After years out of compliance, Callaway County properties now meet tax commission standard

Callaway County Assessor Jody Paschal said he worked with hundreds of shocked property owners after raising valuations to meet standards set by the Missouri State Tax Commission. (Ashley Zavala/KRCG).

Callaway County Assessor Jody Paschal said his phone rang off the hook at the beginning of the summer, after he had sent thousands of notices to property owners stating their valuations had significantly increased.

Paschal said increases were anywhere between 20 percent and 200 percent.

"The part that's hard to digest is getting those values up in one year, and we understand that but we were mandated," Paschal said.

Paschal said when he took office in 2013, he understood the county had been out of compliance with Missouri State Tax Commission regulations. He said after implementing new technology and software, the county had the tools to properly raise valuations to meet compliance. In November of 2016, the state tax commission sent them an official notice showing the county was out of compliance.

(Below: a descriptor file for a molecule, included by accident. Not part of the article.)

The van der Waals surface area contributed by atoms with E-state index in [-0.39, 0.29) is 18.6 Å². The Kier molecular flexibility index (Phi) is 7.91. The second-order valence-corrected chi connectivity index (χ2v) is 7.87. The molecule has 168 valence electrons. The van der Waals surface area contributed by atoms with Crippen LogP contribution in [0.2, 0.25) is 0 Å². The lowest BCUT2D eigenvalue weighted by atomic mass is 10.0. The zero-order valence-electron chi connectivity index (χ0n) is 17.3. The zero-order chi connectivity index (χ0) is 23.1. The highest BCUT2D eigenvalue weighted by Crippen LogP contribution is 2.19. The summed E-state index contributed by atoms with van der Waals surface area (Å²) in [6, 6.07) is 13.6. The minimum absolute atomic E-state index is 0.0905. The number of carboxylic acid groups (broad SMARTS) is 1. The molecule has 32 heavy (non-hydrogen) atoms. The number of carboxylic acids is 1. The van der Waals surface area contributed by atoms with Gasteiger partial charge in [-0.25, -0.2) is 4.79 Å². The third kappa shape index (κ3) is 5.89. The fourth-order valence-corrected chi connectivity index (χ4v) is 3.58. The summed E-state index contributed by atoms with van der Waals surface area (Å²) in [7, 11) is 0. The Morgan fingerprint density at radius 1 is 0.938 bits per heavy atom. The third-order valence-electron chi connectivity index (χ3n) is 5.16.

Paschal said regulations require property values to be set between 95 percent and 110 percent of market value. Callaway County's properties were at 82 percent.

"It was mainly older homes not kept up or homes that were remodeled, people who are flipping homes, because then it has a new value," Paschal said.

Paschal's office assessed the northern part of the county in 2017 and the southern part of the county in 2018. He said the county is now in compliance, with values set at 95 percent of market value.

"We would've liked to have done this in multiple tax cycles, but we weren't given that option, we had to do it in one year," Paschal said.

The assessor said hundreds of property owners reached out to him after the county assessed and raised their property values. For those who requested a reexamination, he lowered the valuation for about 900 properties.

With new software and values in compliance, Paschal said the office should not have to raise valuations as significantly as it did within the last two years.

"Every odd year we will go out and look and make sure what we have in our system is accurate," Paschal said.

The assessor said how the latest property valuations will affect taxes is still to be determined. He said a common misconception is that his office controls taxes, which he said, it does not.

"A $50,000 increase in property doesn't mean a $50,000 increase in taxes. Levies are supposed to roll back somewhat because they are not allowed to make money off old construction. But that's up to the taxing entities," Paschal said.

Paschal said his office will begin assessing property again in August.

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